Google: Yahoo! Deal Not Bad For Competition

    September 19, 2008
    Chris Crum

The other day, Eric Schmidt blamed Microsoft for fanning the flames of controversy over Google’s proposed advertising deal with Yahoo!. He did also note, however, that Google had probably failed to explain the deal well enough, and that this had contributed to said controversy as well.

Tim ArmstrongWell, Tim Armstrong on the Google Public Policy Blog has taken the initiative and explained a little about just what the Google-Yahoo! deal will entail. Yesterday, he answered questions about ad pricing, and today he talked about competition, which is really the heart of the controversy, and the reason why the whole deal is under investigation by the U.S. Department of Justice.

Armstrong says that the deal is not bad for competition, contrary to popular belief. He compares the deal to Toyota providing hybrid technology to competitor General Motors. Yahoo! plans to reinvest the money it makes from the deal into improving its own services, and Yahoo! will still have the freedom to make similar deals with other companies, should it choose to do so.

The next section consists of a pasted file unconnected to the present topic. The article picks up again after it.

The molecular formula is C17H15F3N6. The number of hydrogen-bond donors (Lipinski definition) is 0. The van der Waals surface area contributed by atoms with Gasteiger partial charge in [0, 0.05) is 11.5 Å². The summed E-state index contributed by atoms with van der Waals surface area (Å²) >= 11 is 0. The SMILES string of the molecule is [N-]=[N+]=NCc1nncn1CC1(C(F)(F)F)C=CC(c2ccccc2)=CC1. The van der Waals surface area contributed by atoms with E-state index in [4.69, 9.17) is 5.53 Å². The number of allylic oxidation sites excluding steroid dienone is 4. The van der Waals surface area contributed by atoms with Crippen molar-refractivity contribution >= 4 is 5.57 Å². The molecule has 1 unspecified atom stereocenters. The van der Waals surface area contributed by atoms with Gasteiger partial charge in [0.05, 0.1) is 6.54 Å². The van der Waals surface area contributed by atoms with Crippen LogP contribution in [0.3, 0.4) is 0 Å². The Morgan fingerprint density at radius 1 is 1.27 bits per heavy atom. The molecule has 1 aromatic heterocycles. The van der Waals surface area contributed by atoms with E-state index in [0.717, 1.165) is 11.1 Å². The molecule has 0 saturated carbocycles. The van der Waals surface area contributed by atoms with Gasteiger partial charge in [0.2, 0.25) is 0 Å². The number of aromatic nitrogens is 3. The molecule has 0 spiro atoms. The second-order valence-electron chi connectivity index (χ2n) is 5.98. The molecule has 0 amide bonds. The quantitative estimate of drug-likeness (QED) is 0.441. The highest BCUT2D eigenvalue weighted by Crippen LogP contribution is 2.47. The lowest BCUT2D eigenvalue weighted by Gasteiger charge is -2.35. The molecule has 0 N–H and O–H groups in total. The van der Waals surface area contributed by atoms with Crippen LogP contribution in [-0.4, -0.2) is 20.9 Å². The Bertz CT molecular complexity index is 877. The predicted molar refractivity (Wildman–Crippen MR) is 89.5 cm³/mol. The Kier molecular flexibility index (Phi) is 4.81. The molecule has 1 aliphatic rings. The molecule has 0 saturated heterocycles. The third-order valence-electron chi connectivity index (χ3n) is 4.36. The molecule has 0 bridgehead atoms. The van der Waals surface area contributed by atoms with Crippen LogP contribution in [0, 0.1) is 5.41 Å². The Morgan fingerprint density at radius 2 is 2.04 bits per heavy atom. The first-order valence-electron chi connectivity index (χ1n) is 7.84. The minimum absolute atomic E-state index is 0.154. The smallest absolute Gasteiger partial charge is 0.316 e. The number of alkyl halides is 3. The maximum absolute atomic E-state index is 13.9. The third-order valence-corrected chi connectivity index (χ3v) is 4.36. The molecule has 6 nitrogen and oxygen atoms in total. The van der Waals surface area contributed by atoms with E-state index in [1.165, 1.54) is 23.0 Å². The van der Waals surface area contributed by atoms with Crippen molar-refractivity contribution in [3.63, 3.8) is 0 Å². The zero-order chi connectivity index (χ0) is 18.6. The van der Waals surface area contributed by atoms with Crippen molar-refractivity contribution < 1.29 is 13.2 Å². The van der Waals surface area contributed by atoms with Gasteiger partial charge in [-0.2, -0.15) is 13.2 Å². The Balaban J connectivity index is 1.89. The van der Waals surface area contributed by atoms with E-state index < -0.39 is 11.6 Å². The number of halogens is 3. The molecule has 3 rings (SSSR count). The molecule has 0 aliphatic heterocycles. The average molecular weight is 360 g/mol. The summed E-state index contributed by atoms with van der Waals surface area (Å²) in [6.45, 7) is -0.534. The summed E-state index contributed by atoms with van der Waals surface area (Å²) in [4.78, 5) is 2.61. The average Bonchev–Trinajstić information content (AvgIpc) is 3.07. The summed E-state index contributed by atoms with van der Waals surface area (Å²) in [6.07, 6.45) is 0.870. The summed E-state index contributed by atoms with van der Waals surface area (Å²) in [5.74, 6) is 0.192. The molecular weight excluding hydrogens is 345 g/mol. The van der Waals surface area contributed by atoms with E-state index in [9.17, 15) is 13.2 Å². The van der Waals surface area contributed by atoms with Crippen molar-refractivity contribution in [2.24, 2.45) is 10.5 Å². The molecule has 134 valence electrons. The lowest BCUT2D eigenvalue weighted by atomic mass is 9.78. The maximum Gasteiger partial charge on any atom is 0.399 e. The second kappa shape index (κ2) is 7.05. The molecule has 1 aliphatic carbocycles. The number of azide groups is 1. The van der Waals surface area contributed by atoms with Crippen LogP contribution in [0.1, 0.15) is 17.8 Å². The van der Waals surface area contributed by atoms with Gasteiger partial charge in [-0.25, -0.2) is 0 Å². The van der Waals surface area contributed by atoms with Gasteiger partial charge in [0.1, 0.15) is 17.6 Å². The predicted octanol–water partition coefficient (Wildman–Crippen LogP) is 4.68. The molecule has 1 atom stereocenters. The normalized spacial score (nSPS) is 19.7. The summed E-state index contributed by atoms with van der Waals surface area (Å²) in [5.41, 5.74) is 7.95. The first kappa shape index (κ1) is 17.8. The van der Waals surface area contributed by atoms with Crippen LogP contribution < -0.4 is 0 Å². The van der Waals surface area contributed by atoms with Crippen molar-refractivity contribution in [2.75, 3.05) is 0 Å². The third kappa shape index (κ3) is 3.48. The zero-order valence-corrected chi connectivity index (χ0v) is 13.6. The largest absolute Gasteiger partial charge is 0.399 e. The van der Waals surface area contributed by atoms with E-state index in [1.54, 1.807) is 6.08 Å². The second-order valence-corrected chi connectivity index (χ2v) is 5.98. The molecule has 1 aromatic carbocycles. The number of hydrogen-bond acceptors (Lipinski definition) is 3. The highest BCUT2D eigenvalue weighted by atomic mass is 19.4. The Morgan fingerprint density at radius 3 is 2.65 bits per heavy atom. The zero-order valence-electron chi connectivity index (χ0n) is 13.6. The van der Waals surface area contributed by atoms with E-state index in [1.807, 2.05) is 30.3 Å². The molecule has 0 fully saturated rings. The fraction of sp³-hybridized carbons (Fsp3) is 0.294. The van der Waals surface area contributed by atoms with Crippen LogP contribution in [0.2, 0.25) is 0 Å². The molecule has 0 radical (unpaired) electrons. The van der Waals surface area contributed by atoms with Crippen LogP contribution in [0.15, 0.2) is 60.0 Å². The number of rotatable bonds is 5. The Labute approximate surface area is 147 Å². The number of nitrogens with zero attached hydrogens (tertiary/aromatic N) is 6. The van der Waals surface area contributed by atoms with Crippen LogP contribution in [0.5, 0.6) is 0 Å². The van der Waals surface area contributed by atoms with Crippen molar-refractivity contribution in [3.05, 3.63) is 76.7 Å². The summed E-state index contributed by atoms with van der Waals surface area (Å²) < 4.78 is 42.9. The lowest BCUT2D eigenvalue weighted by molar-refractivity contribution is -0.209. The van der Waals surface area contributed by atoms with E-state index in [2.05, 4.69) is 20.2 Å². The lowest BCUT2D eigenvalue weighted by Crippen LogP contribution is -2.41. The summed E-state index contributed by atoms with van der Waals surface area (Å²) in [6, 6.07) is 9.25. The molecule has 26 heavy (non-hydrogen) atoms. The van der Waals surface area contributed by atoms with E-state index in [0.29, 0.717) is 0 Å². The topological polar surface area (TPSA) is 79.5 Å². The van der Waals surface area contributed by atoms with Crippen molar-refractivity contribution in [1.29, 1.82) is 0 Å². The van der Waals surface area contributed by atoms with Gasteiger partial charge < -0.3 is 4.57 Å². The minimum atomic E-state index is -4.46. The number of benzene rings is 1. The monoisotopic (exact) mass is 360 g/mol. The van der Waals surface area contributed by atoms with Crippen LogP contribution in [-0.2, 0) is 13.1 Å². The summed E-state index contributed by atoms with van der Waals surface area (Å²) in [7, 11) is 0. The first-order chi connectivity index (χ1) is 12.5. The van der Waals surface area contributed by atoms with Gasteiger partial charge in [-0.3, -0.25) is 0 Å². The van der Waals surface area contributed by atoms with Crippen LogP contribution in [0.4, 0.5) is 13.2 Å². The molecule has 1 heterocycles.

Yahoo! will still have its own ads in addition to Google’s, but the question has come up of why anyone would want to keep advertising with Yahoo!’s service. The answer to that is Yahoo! will be dictating when it wants to use Google ads. "They have stated that their plan is [to] show them primarily on pages where few or no ads currently appear," says Armstrong. "The only way for an advertiser to guarantee placement for their ads on Yahoo! is to advertise through the Yahoo! platform itself."

Armstrong also assures everyone that Google and Yahoo! will not share personally identifiable user data, which should alleviate potential privacy concerns. As for the notion that the Google-Yahoo! deal will control 90% of the search advertising market, Armstrong says it’s "about expanding the pie, not dividing it differently."

Schmidt said at a Media roundtable the other day that Google expected all of the scrutiny the deal is attracted, and that the company was not very worried about it because they have been "playing by the rules." As of now, Google still plans to go forward with the deal next month, provided it is not blocked by the government.